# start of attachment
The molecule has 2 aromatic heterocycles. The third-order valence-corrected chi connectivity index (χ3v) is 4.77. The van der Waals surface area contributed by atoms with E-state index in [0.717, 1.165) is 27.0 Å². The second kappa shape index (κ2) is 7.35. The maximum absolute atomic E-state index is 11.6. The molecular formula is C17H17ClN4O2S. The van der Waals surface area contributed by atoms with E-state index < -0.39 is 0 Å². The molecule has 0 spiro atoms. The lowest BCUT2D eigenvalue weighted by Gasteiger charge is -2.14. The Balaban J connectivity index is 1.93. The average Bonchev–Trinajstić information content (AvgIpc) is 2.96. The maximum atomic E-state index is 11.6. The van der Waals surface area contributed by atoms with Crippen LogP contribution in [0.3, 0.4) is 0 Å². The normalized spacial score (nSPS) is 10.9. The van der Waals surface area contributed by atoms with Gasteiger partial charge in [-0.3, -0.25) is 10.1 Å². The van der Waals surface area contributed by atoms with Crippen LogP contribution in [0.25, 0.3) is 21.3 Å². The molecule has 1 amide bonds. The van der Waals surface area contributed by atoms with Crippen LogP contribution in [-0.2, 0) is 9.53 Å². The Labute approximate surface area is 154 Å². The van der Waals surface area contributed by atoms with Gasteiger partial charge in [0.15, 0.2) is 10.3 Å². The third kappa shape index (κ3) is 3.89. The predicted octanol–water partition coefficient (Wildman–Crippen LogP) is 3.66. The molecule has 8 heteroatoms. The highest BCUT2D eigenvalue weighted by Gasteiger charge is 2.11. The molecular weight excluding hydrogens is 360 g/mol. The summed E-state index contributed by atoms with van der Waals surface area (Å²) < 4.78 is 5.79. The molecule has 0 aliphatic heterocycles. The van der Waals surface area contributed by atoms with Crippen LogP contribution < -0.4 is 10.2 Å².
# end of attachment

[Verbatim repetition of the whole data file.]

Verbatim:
The molecule has 2 aromatic heterocycles. The third-order valence-corrected chi connectivity index (χ3v) is 4.77. The van der Waals surface area contributed by atoms with E-state index in [0.717, 1.165) is 27.0 Å². The second kappa shape index (κ2) is 7.35. The maximum absolute atomic E-state index is 11.6. The molecular formula is C17H17ClN4O2S. The van der Waals surface area contributed by atoms with E-state index < -0.39 is 0 Å². The molecule has 0 spiro atoms. The lowest BCUT2D eigenvalue weighted by Gasteiger charge is -2.14. The Balaban J connectivity index is 1.93. The average Bonchev–Trinajstić information content (AvgIpc) is 2.96. The maximum atomic E-state index is 11.6. The van der Waals surface area contributed by atoms with Crippen LogP contribution in [0.3, 0.4) is 0 Å². The normalized spacial score (nSPS) is 10.9. The van der Waals surface area contributed by atoms with Gasteiger partial charge in [-0.3, -0.25) is 10.1 Å². The van der Waals surface area contributed by atoms with Crippen LogP contribution in [0.25, 0.3) is 21.3 Å². The molecule has 1 amide bonds. The van der Waals surface area contributed by atoms with Crippen LogP contribution in [-0.2, 0) is 9.53 Å². The Labute approximate surface area is 154 Å². The van der Waals surface area contributed by atoms with Gasteiger partial charge in [0.15, 0.2) is 10.3 Å². The third kappa shape index (κ3) is 3.89. The predicted octanol–water partition coefficient (Wildman–Crippen LogP) is 3.66. The molecule has 8 heteroatoms. The highest BCUT2D eigenvalue weighted by Gasteiger charge is 2.11. The molecular weight excluding hydrogens is 360 g/mol. The summed E-state index contributed by atoms with van der Waals surface area (Å²) < 4.78 is 5.79. The molecule has 0 aliphatic heterocycles. The van der Waals surface area contributed by atoms with Crippen LogP contribution < -0.4 is 10.2 Å².